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Back From the Brink, But Hurtling Toward Another One

The Amur tiger may have bounced back from the brink of extinction (there are now 500 in the wild and 421 in captivity, up from the 1940s low of 20 to 30) but a new study in Molecular Ecology says that their genetic diversity is the lowest ever measured for wild tigers, says the BBC. Further compounding the problem is that there are two populations of the wild tiger that do not intermingle as they are geographically separated. "Although the census population size of Amur tigers is closer to 500 individuals, the population is behaving as if it were the size of 27 to 35 individuals," says the University of British Columbia's Michael Russello.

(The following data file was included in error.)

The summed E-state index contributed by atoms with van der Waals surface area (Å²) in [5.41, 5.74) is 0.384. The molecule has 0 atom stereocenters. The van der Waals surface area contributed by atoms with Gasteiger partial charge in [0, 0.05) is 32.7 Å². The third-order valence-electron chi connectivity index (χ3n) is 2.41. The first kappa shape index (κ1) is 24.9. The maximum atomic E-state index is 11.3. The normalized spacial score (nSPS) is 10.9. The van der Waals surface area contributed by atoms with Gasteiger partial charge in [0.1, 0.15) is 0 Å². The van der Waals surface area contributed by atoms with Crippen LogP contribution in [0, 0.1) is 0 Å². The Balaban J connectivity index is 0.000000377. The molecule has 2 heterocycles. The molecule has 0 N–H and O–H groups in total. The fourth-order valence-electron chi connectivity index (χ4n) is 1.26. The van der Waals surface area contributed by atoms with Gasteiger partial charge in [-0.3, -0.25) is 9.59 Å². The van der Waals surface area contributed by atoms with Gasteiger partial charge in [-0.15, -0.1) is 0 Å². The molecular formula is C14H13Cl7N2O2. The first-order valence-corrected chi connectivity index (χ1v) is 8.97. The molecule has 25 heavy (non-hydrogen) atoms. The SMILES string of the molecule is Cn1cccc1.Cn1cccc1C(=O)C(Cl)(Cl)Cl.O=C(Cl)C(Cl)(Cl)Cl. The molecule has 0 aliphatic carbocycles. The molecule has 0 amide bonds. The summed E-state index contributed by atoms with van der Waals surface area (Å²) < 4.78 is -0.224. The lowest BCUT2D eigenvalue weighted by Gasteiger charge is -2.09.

The Scan

Billions for Antivirals

The US is putting $3.2 billion toward a program to develop antivirals to treat COVID-19 in its early stages, the Wall Street Journal reports.

NFT of the Web

Tim Berners-Lee, who developed the World Wide Web, is auctioning its original source code as a non-fungible token, Reuters reports.

23andMe on the Nasdaq

23andMe's shares rose more than 20 percent following its merger with a special purpose acquisition company, as GenomeWeb has reported.

Science Papers Present GWAS of Brain Structure, System for Controlled Gene Transfer

In Science this week: genome-wide association study ties variants to white matter stricture in the brain, and more.